Listen to Elegba Folklore Society’s Program Director Omilade Janine Bell as she speaks on the Trail of Enslaved Africans.


In the Beginning… Virginia, Along the Trail of Enslaved Africans                 & Other Notable Sites

Reserve For Your Group


Journey into Richmond’s history to visit the sites where few monuments exist.  These newly marked sites tell the other half of the story; the story that lives between the pages of history books — in red, white and black.  An interactive experience along the Trail of Enslaved Africans, attendees have the chance to ponder the impact of enslavement on the enslaved as shared in their own words and from their own view.  Embarking by bus after a contextual visit to the Society’s cultural center, participants will walk in our ancestors’ footsteps from their arrival point at river’s edge into Shockoe Bottom, the area of Richmond that housed the holding pens, jails, blocks and burial ground.  The interpreters will interweave the narratives of enslaved Africans with the historical record, characterizations of the day and music.  Disembarking from your bus and along the walk, participants will have the chance to immerse themselves in past occurrences that impact our perspectives today.

Enhance the experience to explore the African presence in the Civil War.  Interrelate dates, times and places with what you think you know.  Get ready for the “Aha! moment.”  Gain new perspectives about conflict, courage and commitment.

Extend the experience into Historic Jackson Ward, Richmond’s first professional African American residential and business district.  Visit the Black History Museum, the Maggie L. Walker National Historic Site or historic churches.  Include a memorable tour of the campus of Virginia Union University. See the prestigious art gallery and the Governor L. Douglas Wilder memorabilia collection. Photograph the Arthur Ashe, Jr. monument, visit the civil rights monument at Capitol Square or take in related exhibitions at your choice of Richmond museums.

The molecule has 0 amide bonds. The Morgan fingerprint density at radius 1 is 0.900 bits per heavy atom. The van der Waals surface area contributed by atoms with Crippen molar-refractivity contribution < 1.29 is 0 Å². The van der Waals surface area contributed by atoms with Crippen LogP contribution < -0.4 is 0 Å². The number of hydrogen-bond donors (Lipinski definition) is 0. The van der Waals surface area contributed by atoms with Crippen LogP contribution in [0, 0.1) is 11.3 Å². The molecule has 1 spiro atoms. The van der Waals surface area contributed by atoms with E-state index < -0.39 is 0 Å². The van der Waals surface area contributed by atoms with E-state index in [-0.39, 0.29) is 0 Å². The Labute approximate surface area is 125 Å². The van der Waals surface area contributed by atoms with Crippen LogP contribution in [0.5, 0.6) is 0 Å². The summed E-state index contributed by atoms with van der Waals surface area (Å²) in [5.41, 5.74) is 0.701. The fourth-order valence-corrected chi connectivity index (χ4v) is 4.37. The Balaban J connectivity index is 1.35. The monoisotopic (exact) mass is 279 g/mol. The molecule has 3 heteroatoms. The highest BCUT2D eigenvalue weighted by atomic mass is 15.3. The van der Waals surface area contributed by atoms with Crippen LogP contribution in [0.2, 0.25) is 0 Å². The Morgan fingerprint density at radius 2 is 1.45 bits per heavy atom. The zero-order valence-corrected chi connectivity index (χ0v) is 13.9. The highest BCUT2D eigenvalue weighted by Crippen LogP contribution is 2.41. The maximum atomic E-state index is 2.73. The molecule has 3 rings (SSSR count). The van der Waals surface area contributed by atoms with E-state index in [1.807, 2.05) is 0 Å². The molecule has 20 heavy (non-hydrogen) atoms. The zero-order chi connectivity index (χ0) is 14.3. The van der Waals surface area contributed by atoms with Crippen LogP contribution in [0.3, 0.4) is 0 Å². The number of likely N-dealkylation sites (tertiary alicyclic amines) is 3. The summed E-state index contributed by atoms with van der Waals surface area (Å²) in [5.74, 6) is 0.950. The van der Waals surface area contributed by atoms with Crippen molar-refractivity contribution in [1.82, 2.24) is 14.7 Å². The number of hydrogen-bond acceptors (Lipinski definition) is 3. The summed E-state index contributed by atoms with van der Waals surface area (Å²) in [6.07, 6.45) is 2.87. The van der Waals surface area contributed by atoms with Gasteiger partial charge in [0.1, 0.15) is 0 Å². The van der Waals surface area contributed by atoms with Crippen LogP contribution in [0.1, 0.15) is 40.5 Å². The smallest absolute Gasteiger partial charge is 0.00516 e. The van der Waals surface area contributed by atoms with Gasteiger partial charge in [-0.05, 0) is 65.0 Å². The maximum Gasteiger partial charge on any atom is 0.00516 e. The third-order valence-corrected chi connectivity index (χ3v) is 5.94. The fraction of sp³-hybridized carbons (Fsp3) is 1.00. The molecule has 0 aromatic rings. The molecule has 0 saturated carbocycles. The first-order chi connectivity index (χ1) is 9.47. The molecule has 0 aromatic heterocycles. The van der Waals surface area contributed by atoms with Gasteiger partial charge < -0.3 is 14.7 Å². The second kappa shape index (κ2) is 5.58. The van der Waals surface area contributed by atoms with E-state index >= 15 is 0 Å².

While we will tailor our guidance to satisfy the touring program you seek, as is, the basic tour, before the enhancements, requires three and one-half to four hours.  Please encourage participants to wear comfortable shoes and dress. After departing Elegba Folklore Society’s Cultural Center, the sites along the trail occur in a wooded area along the river as well as in urban city settings.  Please be sure to have bottled water. 

We can also provide meals, lodging, water and tour packaging services that include help with transportation.

Our Soul Lives Here

The tour unfolds from the comfort of the bus and invites participants to visit sites of African American memory — homes, churches, schools, theaters and more. Meet those who lived and worked inside, getting a glimpse of the times; of biography and social life. Learn the stories of the black architects who created lasting testaments of our presence. Feel hoisted by all who made something out of nothing, and then who passed the baton to us. Our soul lives here — in the dirt that remembers our footsteps, in the work of our hands, in the lament of our hearts, in the accomplishment of our minds and in our belief. Carter G. Woodson said, “Those who have no record of what their forebears have accomplished lose the inspiration which comes from the teaching of biography and history.”

Our step-on guide hosts the experience and may be joined by additional step-on portrayers of living history.

Participant Comments:

“Mind boggling!  I have learned more about slavery today than in my lifetime. We should all go through this experience to be in touch with some of what our ancestors went through.”

“I am blessed, truly blessed.  This tour opened my eyes.”

“I would recommend this program not to just African Americans but to people of all races.  Black history is everyone’s history.”

“Even though I am a citizen of Trinidad, it affected me a great deal.”

“Insightful and profound.  The music, enactment and acting made this experience more intense.”

“I applaud your knowledge and the artistic way you share it.  None of this information is in the history books.”

“Words cannot express what gift you have given to our group.  Who would have known that the work would have changed so many and so profoundly?”

“My emotions ran the gamut — pain, anger, resentment, joy.  The presenters are a gift of God.”